cesarmiento at YAHOO.COM
Fri Feb 4 12:30:56 CST 2005
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--- Richard Pyle <deepreef at BISHOPMUSEUM.ORG> wrote:
> > Unavailable names are, in addition, a wide field
> with unclear border zone.
> > E.g., in the first editions of websites sponsored
> by GBIF seed
> > money I found
> > several "new" misspellings of names that did not
> occur before
> > (Togonus instead
> > of Pogonus, etc). Such errors will probably
> disappear when
> > specialists review
> > the content. But the question is:
> > do such names have to be indexed/ tracked in names
> This is a question I've thought about myself quite a
> bit, and I have the
> same concerns as you. The widest scope of "names"
> would be something
> roughly described as "text or symbols intended to
> represent organisms". A
> much more refined scope would be "names established
> in compliance with one
> of the major Codes of biological Nomenclature"
> (i.e., "Code-compliant,
> available names"). But between these two points is
> a large swath of
> fuzziness, without unambiguous demarcations (I
> define "unambiguous" here in
> a somewhat loose sense -- to the same degree that it
> is more or less
> "unambiguous" whether a name is Code-compliant;
> acknowledging that not all
> of the Codes are perfect, and examples in this realm
> involving ambiguity do
> Several parameters can be applied to individual
> "name" examples in this
> fuzzy zone: What character set is it represented
> in? What language? In what
> sort of context was it used? Is it a scientific
> name, or a vernacular name?
> The question is, if the scope of a database of
> "names" extends beyond the
> strict "Code-compliant, available names" realm (as I
> believe it should),
> then how does one define the "border zone"?
> Different projects draw lines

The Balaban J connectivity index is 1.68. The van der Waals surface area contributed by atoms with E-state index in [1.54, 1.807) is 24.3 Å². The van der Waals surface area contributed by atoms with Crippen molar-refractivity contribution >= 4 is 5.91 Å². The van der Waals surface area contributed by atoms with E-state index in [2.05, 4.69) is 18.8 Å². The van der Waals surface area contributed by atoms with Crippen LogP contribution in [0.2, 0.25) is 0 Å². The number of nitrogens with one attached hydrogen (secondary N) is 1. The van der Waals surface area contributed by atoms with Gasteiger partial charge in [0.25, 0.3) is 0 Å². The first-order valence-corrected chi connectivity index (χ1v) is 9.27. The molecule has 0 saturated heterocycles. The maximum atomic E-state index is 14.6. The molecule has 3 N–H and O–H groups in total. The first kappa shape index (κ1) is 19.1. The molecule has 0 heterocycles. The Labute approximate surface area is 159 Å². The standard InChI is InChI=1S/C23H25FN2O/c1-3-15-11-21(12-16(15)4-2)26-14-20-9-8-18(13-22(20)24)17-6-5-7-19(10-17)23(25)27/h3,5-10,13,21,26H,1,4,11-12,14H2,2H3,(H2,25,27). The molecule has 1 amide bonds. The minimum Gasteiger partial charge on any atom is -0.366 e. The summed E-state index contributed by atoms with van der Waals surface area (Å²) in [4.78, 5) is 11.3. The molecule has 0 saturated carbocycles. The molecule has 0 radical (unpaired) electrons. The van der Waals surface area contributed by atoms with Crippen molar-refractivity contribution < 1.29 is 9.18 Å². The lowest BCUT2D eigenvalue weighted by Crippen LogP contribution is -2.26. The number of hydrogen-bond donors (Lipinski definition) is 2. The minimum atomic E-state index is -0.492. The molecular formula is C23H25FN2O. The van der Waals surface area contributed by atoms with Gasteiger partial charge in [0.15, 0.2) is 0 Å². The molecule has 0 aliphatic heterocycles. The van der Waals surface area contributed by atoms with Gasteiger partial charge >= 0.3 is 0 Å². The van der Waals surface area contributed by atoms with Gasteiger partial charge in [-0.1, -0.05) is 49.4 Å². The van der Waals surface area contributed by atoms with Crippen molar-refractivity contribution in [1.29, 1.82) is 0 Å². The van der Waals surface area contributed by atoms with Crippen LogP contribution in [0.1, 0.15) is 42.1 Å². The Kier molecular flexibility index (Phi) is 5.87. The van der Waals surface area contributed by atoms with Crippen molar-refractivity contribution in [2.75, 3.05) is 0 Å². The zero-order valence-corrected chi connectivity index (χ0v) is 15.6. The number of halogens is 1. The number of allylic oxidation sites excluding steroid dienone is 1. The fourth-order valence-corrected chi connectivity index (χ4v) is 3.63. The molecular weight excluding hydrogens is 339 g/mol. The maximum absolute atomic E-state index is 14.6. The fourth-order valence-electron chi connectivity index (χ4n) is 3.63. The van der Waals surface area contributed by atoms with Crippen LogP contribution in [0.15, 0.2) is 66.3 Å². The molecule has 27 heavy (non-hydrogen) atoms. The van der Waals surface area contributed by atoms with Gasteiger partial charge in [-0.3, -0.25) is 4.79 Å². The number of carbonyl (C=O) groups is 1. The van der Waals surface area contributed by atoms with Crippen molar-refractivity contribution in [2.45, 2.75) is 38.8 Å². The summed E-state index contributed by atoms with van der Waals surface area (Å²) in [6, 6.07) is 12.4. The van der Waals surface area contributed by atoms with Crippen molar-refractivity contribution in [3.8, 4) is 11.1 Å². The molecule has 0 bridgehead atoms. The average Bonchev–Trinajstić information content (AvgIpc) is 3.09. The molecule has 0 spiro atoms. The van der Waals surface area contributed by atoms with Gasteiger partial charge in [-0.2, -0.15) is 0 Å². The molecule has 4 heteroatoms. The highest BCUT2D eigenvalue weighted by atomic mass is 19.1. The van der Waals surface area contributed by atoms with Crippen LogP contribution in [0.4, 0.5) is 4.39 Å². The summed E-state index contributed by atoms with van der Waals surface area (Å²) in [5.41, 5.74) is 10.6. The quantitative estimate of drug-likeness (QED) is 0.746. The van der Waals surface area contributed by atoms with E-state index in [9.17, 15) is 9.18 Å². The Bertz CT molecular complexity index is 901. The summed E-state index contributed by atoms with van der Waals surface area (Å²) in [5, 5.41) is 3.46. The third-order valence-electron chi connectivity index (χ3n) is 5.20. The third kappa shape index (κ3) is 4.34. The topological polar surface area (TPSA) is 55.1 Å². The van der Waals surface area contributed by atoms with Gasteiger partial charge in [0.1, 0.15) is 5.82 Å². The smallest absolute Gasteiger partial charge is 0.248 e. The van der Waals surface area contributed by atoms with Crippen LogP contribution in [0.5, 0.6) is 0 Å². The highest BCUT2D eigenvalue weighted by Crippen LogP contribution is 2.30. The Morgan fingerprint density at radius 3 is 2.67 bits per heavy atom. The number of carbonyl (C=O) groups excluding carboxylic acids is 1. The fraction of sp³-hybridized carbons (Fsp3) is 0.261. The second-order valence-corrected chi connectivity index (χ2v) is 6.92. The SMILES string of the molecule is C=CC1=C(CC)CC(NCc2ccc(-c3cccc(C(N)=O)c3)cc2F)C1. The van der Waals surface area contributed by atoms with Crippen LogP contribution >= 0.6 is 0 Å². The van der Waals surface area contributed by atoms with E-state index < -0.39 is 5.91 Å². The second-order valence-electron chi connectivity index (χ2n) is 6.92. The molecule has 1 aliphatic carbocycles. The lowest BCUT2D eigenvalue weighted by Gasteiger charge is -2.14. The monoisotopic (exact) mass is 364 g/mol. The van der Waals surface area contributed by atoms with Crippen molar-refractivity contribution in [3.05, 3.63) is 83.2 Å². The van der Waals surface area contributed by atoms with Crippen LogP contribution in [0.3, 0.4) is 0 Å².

> at different places. I tend to draw the line based
> on the answer to these
> two questions: 1) Was it "intended" as a
> Linnean-style scientific name?; 2)
> Did it appear in a published work (as defined by the
> relevant Code)? Both
> of these questions can, in most cases, be answered
> with almost as little
> ambiguity as there is in determining whether a name
> is "Code-compliant".
> Names that exist only on a website (or personal
> communication), therefore,
> would not fall within the scope. Neither would
> names that appear only in
> "unpublished" (sensu Codes) documents. The most
> substantial grey zone for
> me is names that appear on specimen labels in major
> Museums that have been
> designated as "Types", but which never actually were
> published. A similar
> grey zone exists for "scientific" manuscripts that
> were never published.
> Clearly these names fall outside the scope as I
> defined it, but (especially
> for the specimen labels examples) they need to be
> tracked by the sorts of
> people would would be primary users of a universal
> scientific name index
> (i.e., museum curators and collections managers).
> There also exists a sometimes ambiguous distinction
> of whether the name is
> really a "different" name; or merely an alternate
> (intentional or not)
> spelling of an existing name?
> > Yes, checking names for Code-compliancy is a
> > process but not
> > necessarily slow if support is given to those you
> are doing the
> > job. Even if it
> > has to be a work in progress, for some time, I
> think that names
> > and "names"
> > should be flagged whereever such information is
> available, - not
> > forgetting
> > the new options for partial Lists of Available
> Names in Zoology (Art.79 of
> > ICZN-4).
> I agree -- which is why I think there is a perfect
> opportunity to unite the
> broad-scope name indexing efforts (like uBio), with
> the more refined name
> indexing efforts (e.g., a prototype nomenclatural
> registration system for
> available names). The latter can be clearly
> recognized as a subset of the
> former, and both sorts of efforts would benefit if
> the underlying data base
> was the same.
Carlos E. Sarmiento-M.
Instituto de Ciencias Naturales
Universidad Nacional de Colombia
A. A. 52656, Bogota, Colombia
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